TRAIL/Apo2L (TNFSF10) was originally identified in searches of EST databases for genes with homology to known TNF superfamily ligands (Wiley et al., 1995; Pitti et al., 1996). In humans, TRAIL binds two proapoptotic death receptors (DRs), TRAIL-R1 and –R2 (TNFRSF10A and 10B), as well as two other membrane receptors that do not induce death and instead may act as decoys for death signaling. Mice encode only a single TRAIL DR, with highest homology to TRAIL-R2, and also several decoy receptors (Schneider et al., 2003). Similar to the DR Fas, TRAIL binding to its cognate DRs induces formation of a death-inducing signaling complex, ultimately leading to caspase activation and initiation of apoptosis (Bodmer et al., 2000). However, a widely held consensus is that only tumor cells are susceptible to TRAIL-mediated apoptosis, although this varies widely depending on the type of cell, whereas nontransformed cells are largely resistant to death mediated by TRAIL DR. Decoy receptors can contribute to resistance to death signaling by competing for TRAIL and/or by activating cell survival pathways via NF-κB, ERK, and p38 (Shirley et al., 2011), and the TRAIL DR can also activate these pathways in certain situations, underscoring the potential of this pathway to regulate inflammation at multiple levels. This nonapoptotic signaling may parallel other DRs such as TNFR-1 and Fas, which can induce inflammation and necroptosis via RIP family kinases (Green et al., 2011; Mocarski et al., 2012). Nevertheless, the rationale for targeting the TRAIL system in cancer is based on its ability to induce apoptosis. This follows from much work showing that TRAIL preferentially induces apoptosis of transformed human cells and that tumorigenesis and metastasis is enhanced in TRAIL-deficient mice (Trail−/−; Cretney et al., 2002). Consequently, recombinant TRAIL or agonistic antibodies targeting TRAIL receptors have entered phase I and II clinical trials (Fox et al., 2010; Gerspach et al., 2011). Although patients appear to tolerate these drugs quite well, in general it appears that they will have to be used in combination with additional targeted biologics or chemotherapy regiments to achieve clinical efficacy. This complexity in predicting the outcomes of signaling by DRs of the TNFR superfamily is illustrated in two papers published in this issue of the JEM.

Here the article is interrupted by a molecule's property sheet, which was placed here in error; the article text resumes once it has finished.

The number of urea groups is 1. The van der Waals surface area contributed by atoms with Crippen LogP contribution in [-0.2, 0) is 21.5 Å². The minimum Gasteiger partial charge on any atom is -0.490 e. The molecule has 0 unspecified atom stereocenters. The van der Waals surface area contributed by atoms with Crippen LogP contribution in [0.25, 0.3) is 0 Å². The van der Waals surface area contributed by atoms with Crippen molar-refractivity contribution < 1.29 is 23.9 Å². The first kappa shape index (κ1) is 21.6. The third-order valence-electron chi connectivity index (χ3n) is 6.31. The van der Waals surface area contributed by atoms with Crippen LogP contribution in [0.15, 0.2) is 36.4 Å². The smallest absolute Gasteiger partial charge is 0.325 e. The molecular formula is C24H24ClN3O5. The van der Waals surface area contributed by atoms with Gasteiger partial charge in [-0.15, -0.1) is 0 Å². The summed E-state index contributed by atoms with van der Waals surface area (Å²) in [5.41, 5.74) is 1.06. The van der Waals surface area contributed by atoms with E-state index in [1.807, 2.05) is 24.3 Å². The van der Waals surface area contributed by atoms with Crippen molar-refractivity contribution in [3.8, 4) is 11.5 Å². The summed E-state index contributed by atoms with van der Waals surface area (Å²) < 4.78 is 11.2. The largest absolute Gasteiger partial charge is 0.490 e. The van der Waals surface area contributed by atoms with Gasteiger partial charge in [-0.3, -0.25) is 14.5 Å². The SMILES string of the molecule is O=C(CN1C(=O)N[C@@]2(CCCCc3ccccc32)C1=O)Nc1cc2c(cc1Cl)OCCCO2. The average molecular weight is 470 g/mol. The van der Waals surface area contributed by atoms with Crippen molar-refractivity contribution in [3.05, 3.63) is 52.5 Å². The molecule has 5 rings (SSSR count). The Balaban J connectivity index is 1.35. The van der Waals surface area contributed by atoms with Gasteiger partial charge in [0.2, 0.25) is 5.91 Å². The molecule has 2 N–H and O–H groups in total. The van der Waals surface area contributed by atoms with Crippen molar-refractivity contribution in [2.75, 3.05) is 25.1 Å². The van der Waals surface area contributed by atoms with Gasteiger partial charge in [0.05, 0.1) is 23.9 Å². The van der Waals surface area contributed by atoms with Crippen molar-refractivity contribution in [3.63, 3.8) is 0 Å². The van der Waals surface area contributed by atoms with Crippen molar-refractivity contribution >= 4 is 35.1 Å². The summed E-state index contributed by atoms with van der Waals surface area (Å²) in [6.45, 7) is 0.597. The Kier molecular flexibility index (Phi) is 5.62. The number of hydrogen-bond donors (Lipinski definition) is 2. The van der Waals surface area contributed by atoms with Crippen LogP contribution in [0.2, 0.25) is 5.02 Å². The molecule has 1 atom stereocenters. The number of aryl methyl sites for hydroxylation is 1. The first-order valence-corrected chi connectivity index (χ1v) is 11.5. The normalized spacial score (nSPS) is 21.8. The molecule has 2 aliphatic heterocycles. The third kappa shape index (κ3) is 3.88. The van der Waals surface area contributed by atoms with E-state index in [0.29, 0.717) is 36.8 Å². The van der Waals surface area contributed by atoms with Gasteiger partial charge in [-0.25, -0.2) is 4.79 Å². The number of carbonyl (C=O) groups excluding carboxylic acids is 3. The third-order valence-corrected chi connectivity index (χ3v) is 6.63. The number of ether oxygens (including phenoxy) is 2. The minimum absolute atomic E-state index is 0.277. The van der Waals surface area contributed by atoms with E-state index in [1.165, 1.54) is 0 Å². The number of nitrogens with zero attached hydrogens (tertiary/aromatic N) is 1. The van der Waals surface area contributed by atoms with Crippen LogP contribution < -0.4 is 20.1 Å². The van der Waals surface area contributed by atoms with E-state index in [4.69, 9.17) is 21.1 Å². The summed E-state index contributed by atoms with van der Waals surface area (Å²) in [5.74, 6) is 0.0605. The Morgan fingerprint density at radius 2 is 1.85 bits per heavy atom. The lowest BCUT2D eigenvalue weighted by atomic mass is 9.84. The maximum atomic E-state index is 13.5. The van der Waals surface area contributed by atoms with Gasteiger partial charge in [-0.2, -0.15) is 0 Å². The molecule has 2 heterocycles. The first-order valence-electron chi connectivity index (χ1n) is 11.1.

Both studies investigate the role of TRAIL-mediated signaling in regulating immune responses in the lung. Steinwede et al. show that neutrophils rapidly recruited to the lung during Streptococcus pneumoniae infection release high levels of soluble TRAIL that induce apoptosis of alveolar macrophages, thereby limiting bacterial replication and restricting inflammation and the resulting lung damage (Steinwede et al., 2012). In contrast, work by Hameed et al. reveals that TRAIL can also play a harmful role in the lung. They find that TRAIL promotes disease development in several animal models of pulmonary arterial hypertension (PAH; Hameed et al., 2012). Consequently, the two papers illustrate the proverbial double-edged sword theme common among the TNF-family cytokines: a rapid, proapoptotic role for TRAIL that facilitates host defense versus a sustained, proinflammatory function that contributes to vascular disease. Notably, pharmacological modulation of TRAIL signaling showed significant benefit in both studies, highlighting potential new applications for TRAIL-targeted therapeutics.